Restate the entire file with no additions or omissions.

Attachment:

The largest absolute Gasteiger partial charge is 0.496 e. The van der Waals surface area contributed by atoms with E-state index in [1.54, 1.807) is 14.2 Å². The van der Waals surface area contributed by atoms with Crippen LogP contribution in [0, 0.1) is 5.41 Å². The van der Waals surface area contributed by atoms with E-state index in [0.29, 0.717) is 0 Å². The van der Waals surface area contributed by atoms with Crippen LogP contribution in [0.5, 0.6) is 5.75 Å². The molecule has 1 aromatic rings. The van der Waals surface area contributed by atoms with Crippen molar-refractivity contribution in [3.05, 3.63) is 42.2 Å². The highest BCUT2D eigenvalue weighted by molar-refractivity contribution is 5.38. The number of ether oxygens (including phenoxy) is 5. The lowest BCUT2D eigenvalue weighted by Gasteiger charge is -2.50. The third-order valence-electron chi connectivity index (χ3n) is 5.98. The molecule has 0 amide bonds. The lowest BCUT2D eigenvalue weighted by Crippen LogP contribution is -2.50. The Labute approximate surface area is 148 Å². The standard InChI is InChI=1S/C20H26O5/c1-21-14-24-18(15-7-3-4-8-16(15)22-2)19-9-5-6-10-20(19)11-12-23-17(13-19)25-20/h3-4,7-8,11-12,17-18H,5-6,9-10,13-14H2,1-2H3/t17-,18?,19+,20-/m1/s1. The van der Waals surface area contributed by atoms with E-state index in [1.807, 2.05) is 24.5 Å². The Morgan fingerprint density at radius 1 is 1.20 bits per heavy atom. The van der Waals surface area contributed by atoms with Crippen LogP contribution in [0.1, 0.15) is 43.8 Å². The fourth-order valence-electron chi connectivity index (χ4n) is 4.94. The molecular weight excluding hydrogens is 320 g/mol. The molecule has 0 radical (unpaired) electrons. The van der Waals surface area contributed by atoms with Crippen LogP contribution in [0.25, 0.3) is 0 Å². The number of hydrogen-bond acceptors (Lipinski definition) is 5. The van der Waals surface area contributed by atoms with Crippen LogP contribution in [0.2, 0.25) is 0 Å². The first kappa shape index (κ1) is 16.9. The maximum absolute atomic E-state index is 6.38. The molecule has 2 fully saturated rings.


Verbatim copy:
The largest absolute Gasteiger partial charge is 0.496 e. The van der Waals surface area contributed by atoms with E-state index in [1.54, 1.807) is 14.2 Å². The van der Waals surface area contributed by atoms with Crippen LogP contribution in [0, 0.1) is 5.41 Å². The van der Waals surface area contributed by atoms with E-state index in [0.29, 0.717) is 0 Å². The van der Waals surface area contributed by atoms with Crippen LogP contribution in [0.5, 0.6) is 5.75 Å². The molecule has 1 aromatic rings. The van der Waals surface area contributed by atoms with Crippen molar-refractivity contribution in [3.05, 3.63) is 42.2 Å². The highest BCUT2D eigenvalue weighted by molar-refractivity contribution is 5.38. The number of ether oxygens (including phenoxy) is 5. The lowest BCUT2D eigenvalue weighted by Gasteiger charge is -2.50. The third-order valence-electron chi connectivity index (χ3n) is 5.98. The molecule has 0 amide bonds. The lowest BCUT2D eigenvalue weighted by Crippen LogP contribution is -2.50. The Labute approximate surface area is 148 Å². The standard InChI is InChI=1S/C20H26O5/c1-21-14-24-18(15-7-3-4-8-16(15)22-2)19-9-5-6-10-20(19)11-12-23-17(13-19)25-20/h3-4,7-8,11-12,17-18H,5-6,9-10,13-14H2,1-2H3/t17-,18?,19+,20-/m1/s1. The van der Waals surface area contributed by atoms with E-state index in [1.807, 2.05) is 24.5 Å². The Morgan fingerprint density at radius 1 is 1.20 bits per heavy atom. The van der Waals surface area contributed by atoms with Crippen LogP contribution in [0.1, 0.15) is 43.8 Å². The fourth-order valence-electron chi connectivity index (χ4n) is 4.94. The molecular weight excluding hydrogens is 320 g/mol. The molecule has 0 radical (unpaired) electrons. The van der Waals surface area contributed by atoms with Crippen LogP contribution in [0.25, 0.3) is 0 Å². The number of hydrogen-bond acceptors (Lipinski definition) is 5. The van der Waals surface area contributed by atoms with Crippen LogP contribution in [0.2, 0.25) is 0 Å². The first kappa shape index (κ1) is 16.9. The maximum absolute atomic E-state index is 6.38. The molecule has 2 fully saturated rings.